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DHS/USCIS RIN: 1615-AA41 Publication ID: Fall 2013 
Title: Asylum and Withholding Definitions 
Abstract: This rule proposes to amend Department of Homeland Security regulations that govern asylum eligibility. The amendments focus on portions of the regulations that deal with the definitions of membership in a particular social group, the requirements for failure of State protection, and determinations about whether persecution is inflicted on account of a protected ground. This rule codifies long-standing concepts of the definitions. It clarifies that gender can be a basis for membership in a particular social group. It also clarifies that a person who has suffered or fears domestic violence may under certain circumstances be eligible for asylum on that basis. After the Board of Immigration Appeals published a decision on this issue in 1999, Matter of R-A-, Int. Dec. 3403 (BIA 1999), it became clear that the governing regulatory standards required clarification. The Department of Justice began this regulatory initiative by publishing a proposed rule addressing these issues in 2000. 
Agency: Department of Homeland Security(DHS)  Priority: Other Significant 
RIN Status: Previously published in the Unified Agenda Agenda Stage of Rulemaking: Proposed Rule Stage 
Major: No  Unfunded Mandates: No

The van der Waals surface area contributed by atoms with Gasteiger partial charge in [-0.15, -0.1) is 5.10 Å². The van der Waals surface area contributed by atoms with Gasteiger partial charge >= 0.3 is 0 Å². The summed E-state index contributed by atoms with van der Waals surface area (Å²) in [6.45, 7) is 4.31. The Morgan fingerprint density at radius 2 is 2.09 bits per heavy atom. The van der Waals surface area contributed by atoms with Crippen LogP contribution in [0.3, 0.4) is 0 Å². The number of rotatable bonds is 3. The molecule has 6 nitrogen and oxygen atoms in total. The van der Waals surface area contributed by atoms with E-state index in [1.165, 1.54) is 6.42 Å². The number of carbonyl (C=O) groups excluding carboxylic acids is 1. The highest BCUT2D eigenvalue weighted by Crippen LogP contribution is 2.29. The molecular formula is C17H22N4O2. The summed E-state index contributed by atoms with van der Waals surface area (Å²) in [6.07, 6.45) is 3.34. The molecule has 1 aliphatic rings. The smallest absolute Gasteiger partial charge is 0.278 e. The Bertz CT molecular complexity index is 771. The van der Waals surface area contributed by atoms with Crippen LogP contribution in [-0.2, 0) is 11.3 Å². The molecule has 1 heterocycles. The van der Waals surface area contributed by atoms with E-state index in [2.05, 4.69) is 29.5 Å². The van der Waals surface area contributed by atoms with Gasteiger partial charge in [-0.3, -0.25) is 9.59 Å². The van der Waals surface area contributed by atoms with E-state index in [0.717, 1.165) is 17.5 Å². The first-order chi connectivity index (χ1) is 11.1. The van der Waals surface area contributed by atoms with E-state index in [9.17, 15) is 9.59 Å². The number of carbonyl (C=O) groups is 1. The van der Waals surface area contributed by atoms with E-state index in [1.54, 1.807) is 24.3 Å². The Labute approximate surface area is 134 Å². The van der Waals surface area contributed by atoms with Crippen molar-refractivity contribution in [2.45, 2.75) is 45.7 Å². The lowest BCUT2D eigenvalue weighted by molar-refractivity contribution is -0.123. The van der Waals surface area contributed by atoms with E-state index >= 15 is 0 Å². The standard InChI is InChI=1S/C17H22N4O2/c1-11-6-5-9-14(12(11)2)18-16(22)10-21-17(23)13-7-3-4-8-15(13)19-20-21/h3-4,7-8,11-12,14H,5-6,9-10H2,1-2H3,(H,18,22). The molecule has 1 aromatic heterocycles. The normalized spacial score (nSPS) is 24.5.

CFR Citation: 8 CFR 2; 8 CFR 208  
Legal Authority: 8 USC 1103; 8 USC 1158; 8 USC 1226; 8 USC 1252; 8 USC 1282 
Legal Deadline:  None

Statement of Need: This rule provides guidance on a number of key interpretive issues of the refugee definition used by adjudicators deciding asylum and withholding of removal (withholding) claims. The interpretive issues include whether persecution is inflicted on account of a protected ground, the requirements for establishing the failure of State protection, and the parameters for defining membership in a particular social group. This rule will aid in the adjudication of claims made by applicants whose claims fall outside of the rubric of the protected grounds of race, religion, nationality, or political opinion. One example of such claims which often fall within the particular social group ground concerns people who have suffered or fear domestic violence. This rule is expected to consolidate issues raised in a proposed rule in 2000 and to address issues that have developed since the publication of the proposed rule. This rule should provide greater stability and clarity in this important area of the law. This rule will also provide guidance to the following adjudicators: USCIS asylum officers, Department of Justice Executive Office for Immigration Review (EOIR) immigration judges, and members of the EOIR Board of Immigration Appeals (BIA).

Summary of the Legal Basis: The purpose of this rule is to provide guidance on certain issues that have arisen in the context of asylum and withholding adjudications. The 1951 Geneva Convention relating to the Status of Refugees contains the internationally accepted definition of a refugee. United States immigration law incorporates an almost identical definition of a refugee as a person outside his or her country of origin "who is unable or unwilling to return to, and is unable or unwilling to avail himself or herself of the protection of, that country because of persecution or a well-founded fear of persecution on account of race, religion, nationality, membership in a particular social group, or political opinion." Section 101(a)(42) of the Immigration and Nationality Act.